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 August 9th, 2013, 02:09 PM #1 Newbie   Joined: Aug 2013 Posts: 24 Thanks: 0 pre-calculus gradient of a line I'm taking a university paper on pre-calculus. I'm having difficulty with this subject as I have very little background in maths. One of the questions I am struggling on is the following - a) i) (a,2) and (6,b) are co-ordinates of 2 different points that lie on a straight line that has a gradient of 5/2. Note that a cannot equal 6 and b cannot equal 2. Find a value for a and b and hence a possible equation for the line. ii) Give an explanation as to why the equation of the line you have found in (i) is only one line of many that has a gradient of 5/2 and has two points of the form (a.2) and (6,b) lying on it. b) i) graphically or otherwise, show and explain the orientation of two lines, one line with a gradient m1 = -2/5 and the other with a gradient m2 = 5/2. ii) Given a line with a gradient m1 = 3, find the gradient (m2) of another line that would posses the same orientation you found in (b) (i) Any help in solving this would be much appreciated!
 August 9th, 2013, 03:36 PM #2 Senior Member     Joined: Jul 2010 From: St. Augustine, FL., U.S.A.'s oldest city Posts: 12,211 Thanks: 521 Math Focus: Calculus/ODEs Re: pre-calculus gradient of a line a) The gradient or slope of a line is given by: $m=\frac{\Delta y}{\Delta x}$ In this problem, we are given: $m=\frac{5}{2},\,\Delta y=b-2,\,\Delta x=6-a$ and so, we may write: $\frac{b-2}{6-a}=\frac{5}{2}$ To find a pair of numbers $(a,b)$, we would solve for $b$ to obtain: $b=\frac{5}{2}(6-a)+2$ Now, choose any number $a$ where $a\ne6$, then compute $b$ using the above formula. I will leave you to explain why there are an infinite number of solutions. For part b), consider the following: http://mathhelpboards.com/math-notes...opes-2953.html
 August 10th, 2013, 01:24 AM #3 Newbie   Joined: Aug 2013 Posts: 24 Thanks: 0 Re: pre-calculus gradient of a line So when I solve for b, where a= 5, I get - b= 5/2 (6-a) + 2 b= 5/2 (6-5) + 2 b= 5/2 * 1 + 2 b= 5/2 * 1/1 + 2 b= 5/2 + 2 b= 5/2 + 2/1 b= 5/2 + 4/2 b= 9/2 Am I doing something wrong?
 August 10th, 2013, 02:07 AM #4 Newbie   Joined: Aug 2013 Posts: 24 Thanks: 0 Re: pre-calculus gradient of a line So if I take it a step further and 9/2 = 4.5, then the co-ordinates would be (5, 2)(6, 4.5) m = y-y1/x-x1 =4.5-2/6-5 = 2.5/1 which is the same thing as 5/2. So I've done it right?
 August 10th, 2013, 08:00 AM #5 Senior Member     Joined: Jul 2010 From: St. Augustine, FL., U.S.A.'s oldest city Posts: 12,211 Thanks: 521 Math Focus: Calculus/ODEs Re: pre-calculus gradient of a line Yes, that's one possible set of points. If you want integral coordinates (lattice points), let $a$ be an even integer.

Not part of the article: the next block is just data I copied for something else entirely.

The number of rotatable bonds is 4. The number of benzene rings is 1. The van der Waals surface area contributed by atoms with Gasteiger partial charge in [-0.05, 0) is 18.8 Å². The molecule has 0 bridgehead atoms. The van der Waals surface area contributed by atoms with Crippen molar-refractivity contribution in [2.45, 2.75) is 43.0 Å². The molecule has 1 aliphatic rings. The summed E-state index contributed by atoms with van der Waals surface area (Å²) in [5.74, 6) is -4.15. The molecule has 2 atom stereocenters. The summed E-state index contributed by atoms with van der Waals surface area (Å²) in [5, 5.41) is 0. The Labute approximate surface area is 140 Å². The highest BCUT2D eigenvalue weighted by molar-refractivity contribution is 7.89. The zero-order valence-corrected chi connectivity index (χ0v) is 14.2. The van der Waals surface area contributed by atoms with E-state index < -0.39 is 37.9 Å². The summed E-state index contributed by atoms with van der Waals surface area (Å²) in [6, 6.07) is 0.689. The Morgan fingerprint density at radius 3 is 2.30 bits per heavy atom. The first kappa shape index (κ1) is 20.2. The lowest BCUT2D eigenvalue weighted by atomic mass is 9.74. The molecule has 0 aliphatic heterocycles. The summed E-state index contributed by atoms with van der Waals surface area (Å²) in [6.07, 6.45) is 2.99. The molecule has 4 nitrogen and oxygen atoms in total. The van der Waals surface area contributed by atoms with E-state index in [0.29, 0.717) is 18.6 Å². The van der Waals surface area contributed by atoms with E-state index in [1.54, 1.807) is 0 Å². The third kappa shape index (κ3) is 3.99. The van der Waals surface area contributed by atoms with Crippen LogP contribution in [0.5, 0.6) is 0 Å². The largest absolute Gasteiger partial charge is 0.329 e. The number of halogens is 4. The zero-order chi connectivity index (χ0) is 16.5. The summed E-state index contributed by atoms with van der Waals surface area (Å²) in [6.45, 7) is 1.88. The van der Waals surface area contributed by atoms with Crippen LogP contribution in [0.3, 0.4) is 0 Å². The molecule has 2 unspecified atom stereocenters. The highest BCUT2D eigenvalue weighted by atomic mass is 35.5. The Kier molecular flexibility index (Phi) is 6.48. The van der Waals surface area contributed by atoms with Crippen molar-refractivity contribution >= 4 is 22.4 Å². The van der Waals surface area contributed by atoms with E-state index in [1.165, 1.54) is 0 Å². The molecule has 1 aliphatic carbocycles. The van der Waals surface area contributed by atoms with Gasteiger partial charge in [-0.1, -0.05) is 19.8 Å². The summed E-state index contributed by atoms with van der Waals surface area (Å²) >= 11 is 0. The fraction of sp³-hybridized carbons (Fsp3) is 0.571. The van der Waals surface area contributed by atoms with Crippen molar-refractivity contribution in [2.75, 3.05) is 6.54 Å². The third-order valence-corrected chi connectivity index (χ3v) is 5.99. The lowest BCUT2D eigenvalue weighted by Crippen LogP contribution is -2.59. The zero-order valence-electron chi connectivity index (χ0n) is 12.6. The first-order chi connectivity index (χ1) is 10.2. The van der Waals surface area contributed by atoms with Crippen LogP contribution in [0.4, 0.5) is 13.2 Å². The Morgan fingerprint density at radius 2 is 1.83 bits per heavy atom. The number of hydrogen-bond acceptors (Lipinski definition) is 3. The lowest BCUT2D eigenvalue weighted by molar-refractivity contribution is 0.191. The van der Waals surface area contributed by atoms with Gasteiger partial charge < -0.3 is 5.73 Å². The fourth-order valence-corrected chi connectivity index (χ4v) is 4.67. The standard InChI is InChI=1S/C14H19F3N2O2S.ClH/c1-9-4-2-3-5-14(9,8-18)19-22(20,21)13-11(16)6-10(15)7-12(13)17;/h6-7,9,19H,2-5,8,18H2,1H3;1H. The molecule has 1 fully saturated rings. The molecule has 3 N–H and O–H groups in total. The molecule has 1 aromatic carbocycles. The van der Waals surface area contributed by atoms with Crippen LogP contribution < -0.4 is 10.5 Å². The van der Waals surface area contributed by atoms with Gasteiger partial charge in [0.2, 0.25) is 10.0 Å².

August 10th, 2013, 03:53 PM #6 Newbie   Joined: Aug 2013 Posts: 24 Thanks: 0 Re: pre-calculus gradient of a line Would this be correct - The equation of the line in (i) is only one line of many with the gradient of 5/2 that passes through points of the form (a,2) and (6,b) as there can be multiple parallel lines which would pass through these potential points and posses the same gradient?
August 10th, 2013, 05:19 PM   #7
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Re: pre-calculus gradient of a line

Quote:
 Originally Posted by alyssa jesse So when I solve for b, where a= 5, I get - b= 5/2 (6-a) + 2 b= 5/2 (6-5) + 2 b= 5/2 * 1 + 2 b= 5/2 * 1/1 + 2 b= 5/2 + 2 b= 5/2 + 2/1 b= 5/2 + 4/2 b= 9/2 Am I doing something wrong?
WHY are you going through all those steps?
5/2 * 1 + 2
= 5/2 + 2
= 5/2 + 4/2
= 9/2
Important to cut down steps...could be a timed test...get my drift?

August 10th, 2013, 05:46 PM   #8
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Re: pre-calculus gradient of a line

Quote:
 Originally Posted by alyssa jesse Would this be correct - The equation of the line in (i) is only one line of many with the gradient of 5/2 that passes through points of the form (a,2) and (6,b) as there can be multiple parallel lines which would pass through these potential points and posses the same gradient?
Yes, I believe you have fully grasped the point of this part of the exercise.

August 10th, 2013, 06:29 PM   #9
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Re: pre-calculus gradient of a line

Quote:
Originally Posted by Denis
Quote:
 Originally Posted by alyssa jesse So when I solve for b, where a= 5, I get - b= 5/2 (6-a) + 2 b= 5/2 (6-5) + 2 b= 5/2 * 1 + 2 b= 5/2 * 1/1 + 2 b= 5/2 + 2 b= 5/2 + 2/1 b= 5/2 + 4/2 b= 9/2 Am I doing something wrong?
WHY are you going through all those steps?
5/2 * 1 + 2
= 5/2 + 2
= 5/2 + 4/2
= 9/2
Important to cut down steps...could be a timed test...get my drift?
Hi Denis,
The reason why I am being methodical about showing my steps exactly is so someone can easily point out if I am making a mistake along the way.

August 10th, 2013, 06:30 PM   #10
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Re: pre-calculus gradient of a line

Quote:
Originally Posted by MarkFL
Quote:
 Originally Posted by alyssa jesse Would this be correct - The equation of the line in (i) is only one line of many with the gradient of 5/2 that passes through points of the form (a,2) and (6,b) as there can be multiple parallel lines which would pass through these potential points and posses the same gradient?
Yes, I believe you have fully grasped the point of this part of the exercise.
Thank you Mark!!

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